About

Scientist  ·  Engineer

James Wu

I am a neuroscience and neural engineering researcher at the Center for Sensorimotor Neural Engineering and University of Washington in Seattle, Washington, USA.

I also do systems engineering and product development at White Matter, LLC in Seattle, building synchronized, scalable, high-bandwidth electrophysiological and behavioral recording instruments for neuroscience research.

You can reach me through Twitter, or email: contact at analogist dot net.

Work  ·  Teaching

I am working on my PhD in neuroengineering. In my research, I try to figure out the principles behind how we are able to effortlessly transform intent into complex movements, with the hope of one day being able to create neural implants that interface with our bodies.

I also develop custom electronics and embedded systems to facilitate low-cost, large-scale neuroscience.

Grasp neural dynamics

More importantly, I try to understand systems and infrastructure. Technological infrastructure, in particular, is getting increasingly complex by the day; we have no choice but to externalize and take all the layers we are not working on for granted. If you’re using a smartphone, you temporarily ignore the code underneath. When you are coding software, you are still removed from the hardware microarchitecture, let alone the circuit board designers, the supply chains, the silicon foundaries, the coltan miners, and the immense global distribution, transportation, toolmaking, food security, water security, and public works delicately supporting it all. All of which then, in turn, rely on smartphones.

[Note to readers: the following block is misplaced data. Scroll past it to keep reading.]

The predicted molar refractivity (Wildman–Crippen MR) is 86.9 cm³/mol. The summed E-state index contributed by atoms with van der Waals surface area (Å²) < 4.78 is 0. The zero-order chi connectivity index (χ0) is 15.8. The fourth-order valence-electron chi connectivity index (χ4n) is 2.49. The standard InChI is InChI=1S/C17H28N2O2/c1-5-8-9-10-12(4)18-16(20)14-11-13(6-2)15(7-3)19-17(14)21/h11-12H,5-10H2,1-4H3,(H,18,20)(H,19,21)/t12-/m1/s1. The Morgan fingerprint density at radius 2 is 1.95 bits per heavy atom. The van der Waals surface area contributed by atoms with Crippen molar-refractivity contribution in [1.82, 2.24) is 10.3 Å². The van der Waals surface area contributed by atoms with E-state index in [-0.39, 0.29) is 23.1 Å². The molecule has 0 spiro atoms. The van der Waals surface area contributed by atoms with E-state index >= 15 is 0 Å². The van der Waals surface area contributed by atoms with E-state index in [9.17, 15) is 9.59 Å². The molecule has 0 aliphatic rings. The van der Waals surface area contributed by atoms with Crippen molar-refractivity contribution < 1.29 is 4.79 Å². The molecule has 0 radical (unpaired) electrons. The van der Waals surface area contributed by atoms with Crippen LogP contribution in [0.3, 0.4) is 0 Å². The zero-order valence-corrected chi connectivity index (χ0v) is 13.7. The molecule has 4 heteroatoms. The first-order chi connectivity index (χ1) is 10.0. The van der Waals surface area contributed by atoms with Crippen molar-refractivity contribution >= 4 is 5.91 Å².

There are underlying patterns to the way we behave within ourselves, with each other, and with the world. These patterns are driven by underlying factors - incentives, rewards, goals, shortcuts, guesses, models, and abstractions. These layers and layers of complex elements appear again and again in circuits and in nervous systems, in computing and in animals, in families and in society.

Pacific Science Center

I have 20+ peer-reviewed articles in movement neuroscience, brain-computer interfaces, brain state prediction, functional neuroimaging, and optoelectronics. Some recent work include:

Electrocorticographic Dynamics Predict Visually Guided Motor Imagery of Grasp Shaping

Task-Specific Somatosensory Feedback via Cortical Stimulation in Humans

Multistep model for predicting upper-limb 3D isometric force application from pre-movement electrocorticographic features

I think visualization of concepts are particularly important. Some recent work include:

Interactive web application for exploring matrices of neural connectivity ( Affinity )

I am passionate about teaching and public outreach. I am a volunteer scientist at the Seattle Pacific Science Center and a lifelong tutor. Some recent work include:

Smithsonian Magazine: Melding Mind and Machine: How Close Are We?

Education-Arm: Inverse kinematics closed-loop robotics arm

Education-Timer: Audio/Visual reaction timer